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job hopes Mountjoy Prison pilots virtual simulator training to help prisoners with ‘potential opportunities’

The pilot programme took place for two weeks


Mountjoy Prison

Mountjoy Prison

Mountjoy Prison

Mountjoy prison have piloted virtual simulator training for prisoners. The demonstration was facilitated by Barry Keatley from TalentPool Virtual.

The Athy man recently spent two weeks in the North Inner City prison, working directly with the prisoners, and has said they loved the experience.

“We did a couple of weeks up there, it went down very well, for the first time ever during any course that they’ve ever been through up there, the [prisoners] did not want to take a break… it was just full on for the length of time I was in it,” he told the Kildare Nationalist.

“There was a possibility of different work placements there for guys that are up for release. We were in touch with different companies and yeah, there was a few guys have got a good possibility of getting placements when they come out.”

The simulator can provide training for a wide range of vehicles and machinery such as tractors and articulated lorries.

The prisoners told Barry that the experience was giving them a chance because they would have a new skill coming out of it.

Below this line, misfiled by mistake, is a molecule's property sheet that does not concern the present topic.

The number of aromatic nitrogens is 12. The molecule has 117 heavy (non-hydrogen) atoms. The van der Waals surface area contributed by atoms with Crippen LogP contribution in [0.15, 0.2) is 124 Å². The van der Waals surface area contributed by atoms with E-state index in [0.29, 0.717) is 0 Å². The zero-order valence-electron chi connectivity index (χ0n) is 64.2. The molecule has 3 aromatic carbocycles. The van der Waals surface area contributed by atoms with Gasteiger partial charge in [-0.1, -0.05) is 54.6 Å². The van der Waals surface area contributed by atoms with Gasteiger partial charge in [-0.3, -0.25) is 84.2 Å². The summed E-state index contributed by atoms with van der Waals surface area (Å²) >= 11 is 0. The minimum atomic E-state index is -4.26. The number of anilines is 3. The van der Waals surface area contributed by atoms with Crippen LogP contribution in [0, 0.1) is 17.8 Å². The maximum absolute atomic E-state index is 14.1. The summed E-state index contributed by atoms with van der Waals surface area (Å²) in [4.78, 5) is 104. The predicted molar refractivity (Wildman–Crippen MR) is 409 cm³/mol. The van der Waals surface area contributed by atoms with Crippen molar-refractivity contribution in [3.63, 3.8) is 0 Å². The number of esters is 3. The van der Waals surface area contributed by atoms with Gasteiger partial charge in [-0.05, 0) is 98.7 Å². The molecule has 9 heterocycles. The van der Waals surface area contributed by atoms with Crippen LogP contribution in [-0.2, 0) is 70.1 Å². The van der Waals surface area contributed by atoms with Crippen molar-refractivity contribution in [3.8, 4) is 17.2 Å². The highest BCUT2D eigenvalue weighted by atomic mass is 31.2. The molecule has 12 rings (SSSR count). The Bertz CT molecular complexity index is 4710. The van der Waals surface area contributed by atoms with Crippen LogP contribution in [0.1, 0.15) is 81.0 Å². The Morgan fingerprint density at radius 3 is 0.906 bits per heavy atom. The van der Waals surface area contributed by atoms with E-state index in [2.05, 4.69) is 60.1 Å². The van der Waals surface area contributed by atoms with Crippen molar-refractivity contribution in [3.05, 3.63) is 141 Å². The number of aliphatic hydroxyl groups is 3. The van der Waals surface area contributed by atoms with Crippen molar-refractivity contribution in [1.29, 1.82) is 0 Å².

“It gives them something to look forward to and it gets them out of the circle, because they said if they don’t come out and get into employment, they’ll get sucked back in again.”

Mark Walsh, the Chief Officer of Work and Training in Mountjoy Prison, said that he had done some research among the prison population and got in touch with Barry to see what he could provide.

“We found that we were looking for people that [were] coming close to release and that they had an interest in working in some of these machines… they were all interviewed,” he said.

“We got the outside agencies which are IASIO (Irish Association for Social Inclusion Opportunities), we selected our candidates, we [did] a demonstration with Barry, it was absolutely fabulous what could be taught, so we got approval, we got it going. We selected candidates and when Barry came on-site, we had him for two weeks."

Speaking of the prisoners who availed of the training, Mark said that after the first morning, they wouldn’t even stop for a break. “They wanted their dinner brought down to them; they were so enthusiastic… they were just so involved.”

All who took part passed “with flying colours” and through a pilot scheme there are already two people who have gone on to secure full-time employment. Mark said that it was a great experience to have and that they plan on running it again.

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